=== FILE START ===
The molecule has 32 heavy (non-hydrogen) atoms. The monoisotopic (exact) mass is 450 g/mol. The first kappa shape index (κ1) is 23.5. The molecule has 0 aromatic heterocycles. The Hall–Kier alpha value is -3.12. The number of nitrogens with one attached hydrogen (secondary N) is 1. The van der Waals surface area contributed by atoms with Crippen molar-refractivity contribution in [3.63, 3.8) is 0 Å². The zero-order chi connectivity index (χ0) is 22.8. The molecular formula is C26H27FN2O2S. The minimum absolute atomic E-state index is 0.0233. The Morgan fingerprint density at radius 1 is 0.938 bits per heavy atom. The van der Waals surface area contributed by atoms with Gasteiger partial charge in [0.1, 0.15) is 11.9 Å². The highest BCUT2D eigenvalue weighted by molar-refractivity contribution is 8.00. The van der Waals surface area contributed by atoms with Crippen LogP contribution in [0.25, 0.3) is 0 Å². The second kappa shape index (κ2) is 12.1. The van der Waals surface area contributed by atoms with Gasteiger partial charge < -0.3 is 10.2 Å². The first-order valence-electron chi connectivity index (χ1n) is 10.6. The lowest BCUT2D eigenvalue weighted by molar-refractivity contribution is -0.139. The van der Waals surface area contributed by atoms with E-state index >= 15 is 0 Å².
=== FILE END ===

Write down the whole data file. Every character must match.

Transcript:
The molecule has 32 heavy (non-hydrogen) atoms. The monoisotopic (exact) mass is 450 g/mol. The first kappa shape index (κ1) is 23.5. The molecule has 0 aromatic heterocycles. The Hall–Kier alpha value is -3.12. The number of nitrogens with one attached hydrogen (secondary N) is 1. The van der Waals surface area contributed by atoms with Crippen molar-refractivity contribution in [3.63, 3.8) is 0 Å². The zero-order chi connectivity index (χ0) is 22.8. The molecular formula is C26H27FN2O2S. The minimum absolute atomic E-state index is 0.0233. The Morgan fingerprint density at radius 1 is 0.938 bits per heavy atom. The van der Waals surface area contributed by atoms with Gasteiger partial charge in [0.1, 0.15) is 11.9 Å². The highest BCUT2D eigenvalue weighted by molar-refractivity contribution is 8.00. The van der Waals surface area contributed by atoms with Crippen LogP contribution in [0.25, 0.3) is 0 Å². The second kappa shape index (κ2) is 12.1. The van der Waals surface area contributed by atoms with Gasteiger partial charge < -0.3 is 10.2 Å². The first-order valence-electron chi connectivity index (χ1n) is 10.6. The lowest BCUT2D eigenvalue weighted by molar-refractivity contribution is -0.139. The van der Waals surface area contributed by atoms with E-state index >= 15 is 0 Å².